Evaluation of the Multiscale Modeling Framework Using Data from the Atmospheric Radiation Measurement Program

Mikhail Ovtchinnikov Pacific Northwest National Laboratory, Richland, Washington

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Thomas Ackerman Pacific Northwest National Laboratory, Richland, Washington

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Roger Marchand Pacific Northwest National Laboratory, Richland, Washington

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Marat Khairoutdinov Colorado State University, Fort Collins, Colorado

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Abstract

In a recently developed approach to climate modeling, called the multiscale modeling framework (MMF), a two-dimensional cloud-resolving model (CRM) is embedded into each grid column of the Community Atmospheric Model (CAM), replacing traditional cloud and radiation parameterizations. This study presents an evaluation of the MMF through a comparison of its output with the output from the CAM and with data from two observational sites operated by the Atmospheric Radiation Measurement Program, one at the Southern Great Plains (SGP) in Oklahoma and one at the island of Nauru in the tropical western Pacific (TWP) region.

Two sets of one-year-long simulations are considered: one using climatological sea surface temperatures (SSTs) and another using 1999 SST. Each set includes a run with the MMF as well as a CAM run with traditional or standard cloud and radiation treatments. Time series of cloud fraction, precipitation intensity, and downwelling solar radiation flux at the surface are analyzed. For the TWP site, the distributions of these variables from the MMF run are shown to be more consistent with observation than those from the CAM run. This change is attributed to the improved representation of convective clouds in the MMF compared to the conventional climate model. For the SGP, the MMF shows little to no improvement in predicting the same quantities. Possible causes of this lack of improvement are discussed.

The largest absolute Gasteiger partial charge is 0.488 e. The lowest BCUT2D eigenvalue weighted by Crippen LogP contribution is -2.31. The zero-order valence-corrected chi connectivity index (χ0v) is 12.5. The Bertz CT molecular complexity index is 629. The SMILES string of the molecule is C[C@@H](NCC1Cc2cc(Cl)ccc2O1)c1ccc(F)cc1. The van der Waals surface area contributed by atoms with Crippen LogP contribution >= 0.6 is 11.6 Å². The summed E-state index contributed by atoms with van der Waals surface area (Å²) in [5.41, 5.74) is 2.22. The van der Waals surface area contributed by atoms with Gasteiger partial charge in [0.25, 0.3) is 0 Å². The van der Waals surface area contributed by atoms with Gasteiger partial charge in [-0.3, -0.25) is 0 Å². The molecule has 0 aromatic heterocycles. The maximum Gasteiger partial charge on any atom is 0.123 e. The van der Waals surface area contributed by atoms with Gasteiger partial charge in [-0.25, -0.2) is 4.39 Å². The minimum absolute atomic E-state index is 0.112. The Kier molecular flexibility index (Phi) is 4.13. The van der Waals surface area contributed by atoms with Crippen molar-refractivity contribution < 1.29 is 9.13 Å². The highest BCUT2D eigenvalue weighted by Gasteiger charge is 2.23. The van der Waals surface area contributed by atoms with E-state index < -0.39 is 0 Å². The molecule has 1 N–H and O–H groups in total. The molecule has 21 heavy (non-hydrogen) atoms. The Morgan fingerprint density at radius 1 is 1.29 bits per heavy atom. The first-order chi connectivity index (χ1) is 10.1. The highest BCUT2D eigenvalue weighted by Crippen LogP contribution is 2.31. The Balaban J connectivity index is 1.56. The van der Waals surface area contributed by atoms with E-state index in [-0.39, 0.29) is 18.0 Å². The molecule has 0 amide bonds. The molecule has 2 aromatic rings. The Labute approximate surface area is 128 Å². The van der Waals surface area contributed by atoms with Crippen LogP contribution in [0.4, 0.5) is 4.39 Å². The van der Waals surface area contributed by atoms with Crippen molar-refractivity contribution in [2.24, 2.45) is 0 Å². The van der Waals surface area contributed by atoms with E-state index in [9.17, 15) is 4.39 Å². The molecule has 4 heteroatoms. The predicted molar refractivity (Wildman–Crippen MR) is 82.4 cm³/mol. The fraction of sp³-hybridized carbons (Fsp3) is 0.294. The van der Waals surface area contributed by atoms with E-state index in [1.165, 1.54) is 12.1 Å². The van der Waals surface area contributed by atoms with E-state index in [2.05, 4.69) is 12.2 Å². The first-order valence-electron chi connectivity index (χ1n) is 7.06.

Corresponding author address: Mikhail Ovtchinnikov, Pacific Northwest National Laboratory, P.O. Box 999, Richland, WA 99352. Email: mikhail@pnl.gov

Abstract

In a recently developed approach to climate modeling, called the multiscale modeling framework (MMF), a two-dimensional cloud-resolving model (CRM) is embedded into each grid column of the Community Atmospheric Model (CAM), replacing traditional cloud and radiation parameterizations. This study presents an evaluation of the MMF through a comparison of its output with the output from the CAM and with data from two observational sites operated by the Atmospheric Radiation Measurement Program, one at the Southern Great Plains (SGP) in Oklahoma and one at the island of Nauru in the tropical western Pacific (TWP) region.

Two sets of one-year-long simulations are considered: one using climatological sea surface temperatures (SSTs) and another using 1999 SST. Each set includes a run with the MMF as well as a CAM run with traditional or standard cloud and radiation treatments. Time series of cloud fraction, precipitation intensity, and downwelling solar radiation flux at the surface are analyzed. For the TWP site, the distributions of these variables from the MMF run are shown to be more consistent with observation than those from the CAM run. This change is attributed to the improved representation of convective clouds in the MMF compared to the conventional climate model. For the SGP, the MMF shows little to no improvement in predicting the same quantities. Possible causes of this lack of improvement are discussed.

Corresponding author address: Mikhail Ovtchinnikov, Pacific Northwest National Laboratory, P.O. Box 999, Richland, WA 99352. Email: mikhail@pnl.gov

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